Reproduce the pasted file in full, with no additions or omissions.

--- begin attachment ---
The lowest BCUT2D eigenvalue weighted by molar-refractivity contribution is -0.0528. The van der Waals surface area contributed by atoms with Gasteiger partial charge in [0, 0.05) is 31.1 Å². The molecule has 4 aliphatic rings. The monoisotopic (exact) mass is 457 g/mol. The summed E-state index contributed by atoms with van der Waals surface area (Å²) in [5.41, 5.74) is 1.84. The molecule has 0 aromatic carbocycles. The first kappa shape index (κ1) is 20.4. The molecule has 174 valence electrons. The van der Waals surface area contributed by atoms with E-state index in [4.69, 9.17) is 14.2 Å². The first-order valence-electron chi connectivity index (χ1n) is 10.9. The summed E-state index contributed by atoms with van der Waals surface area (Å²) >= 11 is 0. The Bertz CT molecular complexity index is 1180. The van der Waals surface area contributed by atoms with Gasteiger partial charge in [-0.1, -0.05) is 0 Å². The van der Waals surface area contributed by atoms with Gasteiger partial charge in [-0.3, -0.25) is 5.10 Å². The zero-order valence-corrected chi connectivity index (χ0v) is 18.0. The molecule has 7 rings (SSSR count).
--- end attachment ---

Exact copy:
The lowest BCUT2D eigenvalue weighted by molar-refractivity contribution is -0.0528. The van der Waals surface area contributed by atoms with Gasteiger partial charge in [0, 0.05) is 31.1 Å². The molecule has 4 aliphatic rings. The monoisotopic (exact) mass is 457 g/mol. The summed E-state index contributed by atoms with van der Waals surface area (Å²) in [5.41, 5.74) is 1.84. The molecule has 0 aromatic carbocycles. The first kappa shape index (κ1) is 20.4. The molecule has 174 valence electrons. The van der Waals surface area contributed by atoms with E-state index in [4.69, 9.17) is 14.2 Å². The first-order valence-electron chi connectivity index (χ1n) is 10.9. The summed E-state index contributed by atoms with van der Waals surface area (Å²) >= 11 is 0. The Bertz CT molecular complexity index is 1180. The van der Waals surface area contributed by atoms with Gasteiger partial charge in [-0.1, -0.05) is 0 Å². The van der Waals surface area contributed by atoms with Gasteiger partial charge in [-0.3, -0.25) is 5.10 Å². The zero-order valence-corrected chi connectivity index (χ0v) is 18.0. The molecule has 7 rings (SSSR count).